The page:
Actress Debbie Reynolds dies just one day after daughter Carrie Fisher died
29 December 2016, Nirapad News: Debbie Reynolds, the indefatigable star of Singin’ in the Rain, who bounced back time and again on the strength of a career that spanned the golden age of the Hollywood musical to the new golden age of TV, died on Dec. 28 at the age of 84 in Los Angeles. Her death came just one day after she endured the cruelest blow possible, when her daughter, Star Wars actress and writer Carrie Fisher, died on Dec. 27 at age 60, following a heart attack.
“She’s now with Carrie and we’re all heartbroken,” her son, Todd Fisher, told the AP on Wednesday.
A onetime Oscar nominee, Reynolds appeared in more than 50 movies. She is best remembered for playing alongside Gene Kelly and Donald O’Conner in 1952’s Singin’ in the Rain. The joyful film is typically cited as the greatest movie musical of all-time. Other big-screen credits included The Unsinkable Molly Brown and How the West Was Won. She played the title role in the Albert Brooks comedy Mother and was unrecognizable as Liberace’s mother in the acclaimed HBO biopic Behind the Candelabra. She once knocked Elvis Presley from the top of the charts, earned Tony and Emmy nods, won a lifetime achievement award from the Screen Actors Guild, as well as an honorary Academy Award.
Reynolds’ best role might have been that of survivor. “I’ll keep singing and dancing until I’m too old to stand up,” she said.
Born April 1, 1932, in El Paso, Texas, Reynolds’ family moved West when she was young, and she grew up in the shadow of the movie studios in Burbank, Calif. At 16, she won the title of “Miss Burbank” and was subsequently offered a contract by Warner Bros. Studios. Jack Warner, one of the founding executives there, had one stipulation for the girl then known as Mary Frances Reynolds.
“He hated the name Mary, the name Frances, and the name Reynolds,” Reynolds remembered. “He wanted to change the name to Debbie Morgan because Dennis Morgan was a big star then. … So I said, ‘You kept Warner, I’m not changing Reynolds.’”
The rechristened Reynolds had appeared in supporting roles in a handful of musicals when she was cast as the female lead in Singin’ in the Rain. (Coincidentally, she was the same age, 19, as daughter Carrie would be when she was cast in George Lucas’ blockbuster space saga.) Reynolds worked hard at her big break.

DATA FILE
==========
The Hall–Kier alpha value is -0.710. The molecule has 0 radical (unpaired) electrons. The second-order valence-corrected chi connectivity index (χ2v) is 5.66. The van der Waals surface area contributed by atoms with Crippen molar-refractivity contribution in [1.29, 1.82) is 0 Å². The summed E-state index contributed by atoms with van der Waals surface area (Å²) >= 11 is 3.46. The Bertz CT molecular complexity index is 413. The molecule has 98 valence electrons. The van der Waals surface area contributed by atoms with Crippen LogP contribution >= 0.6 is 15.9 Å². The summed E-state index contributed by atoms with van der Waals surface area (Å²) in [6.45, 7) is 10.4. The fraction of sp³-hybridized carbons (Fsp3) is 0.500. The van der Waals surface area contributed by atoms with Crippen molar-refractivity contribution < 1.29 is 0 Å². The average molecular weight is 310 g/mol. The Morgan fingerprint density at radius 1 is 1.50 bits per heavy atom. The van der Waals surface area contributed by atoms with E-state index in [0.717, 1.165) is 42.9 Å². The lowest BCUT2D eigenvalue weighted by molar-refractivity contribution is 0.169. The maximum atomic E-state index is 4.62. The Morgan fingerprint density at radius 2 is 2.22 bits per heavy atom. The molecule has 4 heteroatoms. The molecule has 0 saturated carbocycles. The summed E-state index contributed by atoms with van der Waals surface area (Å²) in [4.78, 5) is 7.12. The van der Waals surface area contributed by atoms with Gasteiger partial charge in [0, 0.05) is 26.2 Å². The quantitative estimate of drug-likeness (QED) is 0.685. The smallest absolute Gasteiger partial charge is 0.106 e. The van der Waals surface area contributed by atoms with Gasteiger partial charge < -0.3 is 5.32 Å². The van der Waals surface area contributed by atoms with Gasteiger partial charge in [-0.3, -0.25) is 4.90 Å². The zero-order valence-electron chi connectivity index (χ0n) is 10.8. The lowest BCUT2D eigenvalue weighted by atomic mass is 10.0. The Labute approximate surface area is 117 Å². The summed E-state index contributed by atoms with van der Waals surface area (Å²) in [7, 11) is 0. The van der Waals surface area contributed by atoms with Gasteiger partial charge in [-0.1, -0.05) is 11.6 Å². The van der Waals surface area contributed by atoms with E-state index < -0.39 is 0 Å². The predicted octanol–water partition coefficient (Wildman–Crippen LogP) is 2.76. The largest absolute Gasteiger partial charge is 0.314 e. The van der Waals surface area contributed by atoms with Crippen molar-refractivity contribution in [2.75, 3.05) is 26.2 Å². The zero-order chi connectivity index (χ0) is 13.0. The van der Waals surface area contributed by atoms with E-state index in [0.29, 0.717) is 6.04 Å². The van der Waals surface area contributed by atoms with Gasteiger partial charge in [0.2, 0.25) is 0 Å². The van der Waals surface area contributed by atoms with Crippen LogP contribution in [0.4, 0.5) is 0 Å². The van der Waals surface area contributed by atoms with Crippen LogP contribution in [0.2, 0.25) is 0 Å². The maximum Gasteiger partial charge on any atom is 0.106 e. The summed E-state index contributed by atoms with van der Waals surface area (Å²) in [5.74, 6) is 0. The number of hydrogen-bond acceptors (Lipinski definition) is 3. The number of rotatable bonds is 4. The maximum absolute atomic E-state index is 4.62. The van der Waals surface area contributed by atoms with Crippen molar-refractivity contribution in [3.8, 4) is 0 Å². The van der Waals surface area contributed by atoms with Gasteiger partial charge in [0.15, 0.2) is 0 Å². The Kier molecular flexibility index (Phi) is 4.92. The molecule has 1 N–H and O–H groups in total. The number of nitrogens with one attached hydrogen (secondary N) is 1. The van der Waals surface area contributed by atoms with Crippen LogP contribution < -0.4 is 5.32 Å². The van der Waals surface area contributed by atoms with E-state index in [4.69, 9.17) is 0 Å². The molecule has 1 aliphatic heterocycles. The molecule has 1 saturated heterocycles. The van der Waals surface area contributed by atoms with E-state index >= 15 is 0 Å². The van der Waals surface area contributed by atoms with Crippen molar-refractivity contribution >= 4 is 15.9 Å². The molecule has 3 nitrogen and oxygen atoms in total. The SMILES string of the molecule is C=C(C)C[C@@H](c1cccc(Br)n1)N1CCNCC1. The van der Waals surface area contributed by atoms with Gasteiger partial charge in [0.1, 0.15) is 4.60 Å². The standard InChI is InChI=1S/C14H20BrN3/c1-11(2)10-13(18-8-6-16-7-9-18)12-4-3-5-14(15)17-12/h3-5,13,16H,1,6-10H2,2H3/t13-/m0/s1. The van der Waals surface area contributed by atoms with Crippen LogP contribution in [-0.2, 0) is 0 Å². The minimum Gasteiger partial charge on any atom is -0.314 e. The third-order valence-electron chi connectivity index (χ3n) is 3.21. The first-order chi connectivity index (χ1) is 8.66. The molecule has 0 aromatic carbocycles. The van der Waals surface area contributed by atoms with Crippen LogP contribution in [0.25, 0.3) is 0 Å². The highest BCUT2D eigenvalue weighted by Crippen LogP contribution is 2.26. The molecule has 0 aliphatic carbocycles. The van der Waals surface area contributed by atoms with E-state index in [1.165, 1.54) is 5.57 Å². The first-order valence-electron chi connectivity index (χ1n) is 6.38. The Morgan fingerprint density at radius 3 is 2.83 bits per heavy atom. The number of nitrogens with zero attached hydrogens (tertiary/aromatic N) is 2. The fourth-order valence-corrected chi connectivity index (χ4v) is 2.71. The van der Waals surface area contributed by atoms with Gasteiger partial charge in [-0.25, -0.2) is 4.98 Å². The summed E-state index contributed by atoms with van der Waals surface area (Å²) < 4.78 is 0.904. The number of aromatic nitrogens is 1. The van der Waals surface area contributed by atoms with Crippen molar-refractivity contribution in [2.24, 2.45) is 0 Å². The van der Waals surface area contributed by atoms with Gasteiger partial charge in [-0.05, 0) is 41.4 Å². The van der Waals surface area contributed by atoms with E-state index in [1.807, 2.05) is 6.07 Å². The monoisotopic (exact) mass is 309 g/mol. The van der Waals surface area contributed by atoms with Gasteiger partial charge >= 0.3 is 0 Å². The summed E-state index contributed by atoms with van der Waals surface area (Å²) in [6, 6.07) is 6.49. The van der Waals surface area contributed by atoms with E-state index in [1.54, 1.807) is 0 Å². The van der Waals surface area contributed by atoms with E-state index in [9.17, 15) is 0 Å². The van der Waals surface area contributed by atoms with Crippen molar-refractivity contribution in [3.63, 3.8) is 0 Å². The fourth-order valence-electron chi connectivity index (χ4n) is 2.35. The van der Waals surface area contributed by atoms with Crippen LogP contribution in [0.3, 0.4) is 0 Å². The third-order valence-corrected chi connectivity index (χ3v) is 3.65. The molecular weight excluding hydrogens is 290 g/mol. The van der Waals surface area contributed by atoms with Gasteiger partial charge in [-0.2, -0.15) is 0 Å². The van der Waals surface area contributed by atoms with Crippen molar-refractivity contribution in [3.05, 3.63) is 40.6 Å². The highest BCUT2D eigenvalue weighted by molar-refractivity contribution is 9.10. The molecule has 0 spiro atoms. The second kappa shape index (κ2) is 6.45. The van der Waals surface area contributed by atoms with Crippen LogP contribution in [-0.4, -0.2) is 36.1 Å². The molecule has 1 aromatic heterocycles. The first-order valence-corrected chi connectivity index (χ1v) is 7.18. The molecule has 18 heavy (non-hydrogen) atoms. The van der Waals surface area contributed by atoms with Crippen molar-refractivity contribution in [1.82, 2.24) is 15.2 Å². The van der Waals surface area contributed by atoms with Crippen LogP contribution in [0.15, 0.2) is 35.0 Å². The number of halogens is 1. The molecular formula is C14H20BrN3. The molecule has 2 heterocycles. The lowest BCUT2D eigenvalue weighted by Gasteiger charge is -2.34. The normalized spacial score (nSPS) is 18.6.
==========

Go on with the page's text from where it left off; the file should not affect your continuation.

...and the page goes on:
“I was practicing and rehearsing all the time, my feet were bleeding,” she recalled. “I was trying, but it was so much to learn.”
In the end, Reynolds looked to have no trouble keeping up alongside a legend, Kelly, and a veteran hoofer, O’Connor. She became a star and went on to star in movies with Frank Sinatra (The Tender Trap) and Bette Davis (The Catered Affair). Her 1957 romantic comedy Tammy and the Bachelor spawned the No. 1 pop hit, “Tammy.”
In 1954, at age 22, she became engaged to the singer Eddie Fisher. The two wed a year later, co-starred in the musical comedy Bundle of Joy, and started a family. Carrie Fisher was born in 1956; son Todd Fisher, a producer and director, was born in 1958. The couple’s union was often described as “perfect,” though neither Eddie Fisher nor Reynolds would later refer to it that way.
A month after their younger child was born, producer Mike Todd, Eddie Fisher’s good friend and Elizabeth Taylor’s husband, was killed in a plane crash. By that summer, Fisher and Taylor were spied nightclubbing together. The affair made headlines, and within months Reynolds filed for divorce, citing the damage done by “another woman.”
“In the old days, if Elizabeth saw a man she wanted, she got him no matter who she stepped over,” Reynolds said. “She admits that.”
While the scandal forever estranged Reynolds and Eddie Fisher, who died in 2010, she and Taylor — who would dump the singer for Richard Burton during the making of Cleopatra — later rekindled their friendship.
“The whole world blamed Elizabeth, but I didn’t,” Reynolds said.
Reynolds and Taylor acted out a fictionalized version of their relationship in the 2001 TV movie These Old Broads, written by Carrie Fisher.
“She laughs a lot about why in the world she wanted Eddie,” Reynolds told the Associated Press.
Post-divorce, Reynolds cranked out movie after movie, including the 1962 epic How the West Was Won, and married tycoon Harry Karl, namesake of the onetime retail giant Karl’s Shoe Stores. In 1964, she starred in The Unsinkable Molly Brown. The crowd-pleasing musical about a survivor of the Titanic disaster earned Reynolds her lone career Best Actress Oscar nomination and provided a fitting persona for her off screen.
Reynolds was credited with championing and raising millions for mental health treatment, work that later brought her the Jean Hersholt Academy Award honor. In January 2015, Reynolds was feted at the SAG Awards for lifetime achievement. Carrie Fisher did the presenting honors. (Fisher often celebrated her mother in her own work, though Reynolds maintained that the boozy, show-biz matriarch from Fisher’s novel-turned-movie Postcards From the Edge was a fictionalized character.)
“She has been more than a mother to me — not much, but definitely more,” Fisher joked at the SAG Awards. “She’s been an unsolicited stylist, interior decorator and marriage counselor. Admittedly, I found it difficult to share my mother with her adoring fans, who treated her like she was part of their family.”